Indictment of Sudanese Leader Seen as Threat to Peacekeepers
By Colum Lynch
Washington Post Staff Writer
Sunday, July 20, 2008; Page A01
UNITED NATIONS -- Six days before Sudanese President Omar Hassan al-Bashir was charged with genocide, a group of 200 fighters on horseback, supported by more than 40 vehicles mounted with machine guns, carried out the bloodiest and most sophisticated ambush yet on a fledgling U.N. and African peacekeeping mission.
The July 8 attack -- which killed seven peacekeepers and wounded 22 -- bore similarities to Sudanese-backed raids by Janjaweed horsemen that have led to the deaths of more than 300,000 civilians and forced nearly 3 million people from their homes in Darfur over the past five years, according to internal U.N. accounts.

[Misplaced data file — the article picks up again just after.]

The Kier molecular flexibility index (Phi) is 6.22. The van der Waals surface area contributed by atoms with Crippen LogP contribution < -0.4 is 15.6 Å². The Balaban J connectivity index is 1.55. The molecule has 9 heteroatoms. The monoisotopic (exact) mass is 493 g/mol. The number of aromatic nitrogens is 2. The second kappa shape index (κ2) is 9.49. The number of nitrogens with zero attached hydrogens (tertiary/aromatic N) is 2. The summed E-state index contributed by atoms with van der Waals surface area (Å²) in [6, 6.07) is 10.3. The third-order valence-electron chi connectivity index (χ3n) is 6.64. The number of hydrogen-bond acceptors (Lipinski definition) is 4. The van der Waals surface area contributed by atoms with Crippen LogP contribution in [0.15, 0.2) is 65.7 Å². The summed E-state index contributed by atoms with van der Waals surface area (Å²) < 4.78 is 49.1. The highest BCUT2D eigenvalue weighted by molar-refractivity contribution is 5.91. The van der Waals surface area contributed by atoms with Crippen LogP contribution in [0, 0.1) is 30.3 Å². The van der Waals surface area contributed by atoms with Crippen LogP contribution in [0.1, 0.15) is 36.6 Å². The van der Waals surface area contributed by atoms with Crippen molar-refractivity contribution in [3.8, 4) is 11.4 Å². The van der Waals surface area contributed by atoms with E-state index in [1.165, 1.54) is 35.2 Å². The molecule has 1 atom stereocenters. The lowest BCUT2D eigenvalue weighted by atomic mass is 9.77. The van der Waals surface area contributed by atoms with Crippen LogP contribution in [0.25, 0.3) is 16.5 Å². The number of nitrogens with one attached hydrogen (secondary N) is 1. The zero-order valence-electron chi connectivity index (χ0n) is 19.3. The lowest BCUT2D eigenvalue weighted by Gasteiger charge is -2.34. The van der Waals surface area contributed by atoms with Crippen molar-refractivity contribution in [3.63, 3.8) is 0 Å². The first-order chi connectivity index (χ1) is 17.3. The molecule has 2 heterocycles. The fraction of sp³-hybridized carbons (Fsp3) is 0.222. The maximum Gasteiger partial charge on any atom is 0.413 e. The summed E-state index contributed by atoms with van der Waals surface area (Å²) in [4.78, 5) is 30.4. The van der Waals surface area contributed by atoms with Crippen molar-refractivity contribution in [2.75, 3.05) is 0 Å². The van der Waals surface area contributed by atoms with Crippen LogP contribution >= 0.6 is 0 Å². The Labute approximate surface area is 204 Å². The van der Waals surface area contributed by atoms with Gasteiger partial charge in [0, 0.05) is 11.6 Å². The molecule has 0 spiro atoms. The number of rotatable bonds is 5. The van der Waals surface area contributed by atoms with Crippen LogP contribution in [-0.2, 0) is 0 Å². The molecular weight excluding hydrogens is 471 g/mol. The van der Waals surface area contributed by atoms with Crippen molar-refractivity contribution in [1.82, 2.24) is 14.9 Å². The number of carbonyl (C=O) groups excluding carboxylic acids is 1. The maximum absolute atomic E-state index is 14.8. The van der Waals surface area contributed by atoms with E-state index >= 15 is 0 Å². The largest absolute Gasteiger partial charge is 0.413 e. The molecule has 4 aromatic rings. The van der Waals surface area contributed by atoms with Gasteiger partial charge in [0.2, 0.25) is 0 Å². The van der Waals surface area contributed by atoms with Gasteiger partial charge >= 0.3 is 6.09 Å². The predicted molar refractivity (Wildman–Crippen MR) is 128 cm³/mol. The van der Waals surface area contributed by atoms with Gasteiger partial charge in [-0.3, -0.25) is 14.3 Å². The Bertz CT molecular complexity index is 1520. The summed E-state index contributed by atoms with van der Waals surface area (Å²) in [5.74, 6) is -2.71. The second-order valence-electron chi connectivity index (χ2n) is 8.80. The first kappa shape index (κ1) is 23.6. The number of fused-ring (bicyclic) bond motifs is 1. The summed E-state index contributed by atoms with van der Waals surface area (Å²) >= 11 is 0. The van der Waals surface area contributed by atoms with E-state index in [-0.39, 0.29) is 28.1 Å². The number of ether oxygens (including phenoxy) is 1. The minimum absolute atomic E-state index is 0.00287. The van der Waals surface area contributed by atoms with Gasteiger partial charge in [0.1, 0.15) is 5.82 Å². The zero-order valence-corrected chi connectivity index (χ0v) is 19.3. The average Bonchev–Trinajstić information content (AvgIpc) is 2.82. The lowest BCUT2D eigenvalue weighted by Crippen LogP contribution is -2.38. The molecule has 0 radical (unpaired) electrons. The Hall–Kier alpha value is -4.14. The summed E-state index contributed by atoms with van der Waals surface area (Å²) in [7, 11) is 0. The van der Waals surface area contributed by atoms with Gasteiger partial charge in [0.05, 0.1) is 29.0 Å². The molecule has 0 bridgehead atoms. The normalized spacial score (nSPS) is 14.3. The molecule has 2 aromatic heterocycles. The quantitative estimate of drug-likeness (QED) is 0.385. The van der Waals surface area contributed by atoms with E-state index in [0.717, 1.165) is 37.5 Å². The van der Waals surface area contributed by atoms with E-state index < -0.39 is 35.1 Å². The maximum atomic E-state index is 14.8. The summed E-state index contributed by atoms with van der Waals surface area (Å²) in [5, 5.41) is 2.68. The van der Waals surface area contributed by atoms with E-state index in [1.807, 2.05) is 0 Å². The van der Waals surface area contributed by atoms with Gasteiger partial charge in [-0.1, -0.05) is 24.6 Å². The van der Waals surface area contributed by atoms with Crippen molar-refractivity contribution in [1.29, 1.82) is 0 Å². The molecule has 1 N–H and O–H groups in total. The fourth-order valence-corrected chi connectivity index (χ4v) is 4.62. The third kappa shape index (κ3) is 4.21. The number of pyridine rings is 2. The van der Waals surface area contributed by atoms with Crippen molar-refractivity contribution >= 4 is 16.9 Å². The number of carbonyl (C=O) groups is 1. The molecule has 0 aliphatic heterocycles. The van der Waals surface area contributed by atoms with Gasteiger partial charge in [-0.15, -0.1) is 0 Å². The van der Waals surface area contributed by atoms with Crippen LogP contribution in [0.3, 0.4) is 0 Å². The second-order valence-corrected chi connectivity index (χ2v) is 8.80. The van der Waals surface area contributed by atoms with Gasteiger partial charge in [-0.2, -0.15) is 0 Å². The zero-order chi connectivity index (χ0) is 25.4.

Some U.N. officials suspect the operation was intended to serve as a warning to U.N. peacekeepers and humanitarian workers of Sudan's intent to use deadly force if the prosecutor of the International Criminal Court targeted the country's leader. On Wednesday, those fears were heightened after a Nigerian company commander was killed by unidentified assailants in the town of Forobaranga in West Darfur.
"We are very worried there could be a gradual increase in violence, which could make the mission quite vulnerable," Jean-Marie Guéhenno, the U.N. undersecretary general for peacekeeping, said in an interview. But it "will be very hard to pin down responsibility" for the attacks, he predicted.
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